Let the kids work it out
According to neuroscience professor Sergio Pellis, who studies play behavior in humans, rodents and primates, the give-and-take in unstructured play teaches children essential social skills by allowing them to create the rules for themselves, negotiate and take turns.
At Brooklyn Wild we see children coming together to create and negotiate the rules to impromptu games like Witches' Adventure or Monster Hunt. We see them choose Rock, Paper Scissors as a fair way of deciding who goes first. And we see them support each other during races they've decided to run, when only one person can come in first place.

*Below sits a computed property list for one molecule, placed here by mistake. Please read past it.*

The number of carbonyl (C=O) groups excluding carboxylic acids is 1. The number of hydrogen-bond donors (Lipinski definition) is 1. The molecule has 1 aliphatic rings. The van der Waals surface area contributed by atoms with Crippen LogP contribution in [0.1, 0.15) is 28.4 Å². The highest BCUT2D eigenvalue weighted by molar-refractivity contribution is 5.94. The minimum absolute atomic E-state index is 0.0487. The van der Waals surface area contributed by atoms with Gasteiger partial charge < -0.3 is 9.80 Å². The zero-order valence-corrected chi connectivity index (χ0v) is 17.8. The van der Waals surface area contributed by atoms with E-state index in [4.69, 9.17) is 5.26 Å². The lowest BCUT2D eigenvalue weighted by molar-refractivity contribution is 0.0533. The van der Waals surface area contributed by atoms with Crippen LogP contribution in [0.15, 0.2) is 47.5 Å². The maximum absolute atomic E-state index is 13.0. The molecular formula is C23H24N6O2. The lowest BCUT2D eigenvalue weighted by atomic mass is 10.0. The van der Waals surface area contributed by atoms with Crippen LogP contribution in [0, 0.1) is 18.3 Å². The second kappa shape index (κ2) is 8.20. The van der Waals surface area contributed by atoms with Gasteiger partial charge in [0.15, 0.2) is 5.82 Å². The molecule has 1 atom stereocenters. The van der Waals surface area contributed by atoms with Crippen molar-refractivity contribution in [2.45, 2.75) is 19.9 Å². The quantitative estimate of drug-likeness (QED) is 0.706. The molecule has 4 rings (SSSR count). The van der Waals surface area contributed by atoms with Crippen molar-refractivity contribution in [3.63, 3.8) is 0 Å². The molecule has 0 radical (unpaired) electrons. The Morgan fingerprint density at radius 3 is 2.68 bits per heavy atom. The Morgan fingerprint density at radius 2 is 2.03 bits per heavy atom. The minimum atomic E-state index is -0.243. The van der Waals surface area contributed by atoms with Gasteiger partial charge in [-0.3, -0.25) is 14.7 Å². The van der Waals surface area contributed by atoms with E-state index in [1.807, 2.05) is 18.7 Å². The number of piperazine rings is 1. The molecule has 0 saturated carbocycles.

By giving them the space to play freely with peers, we see them rise to the challenge of working out problems for themselves.
You can read more about Prof. Pellis's recent talk at the University of Lethbridge here.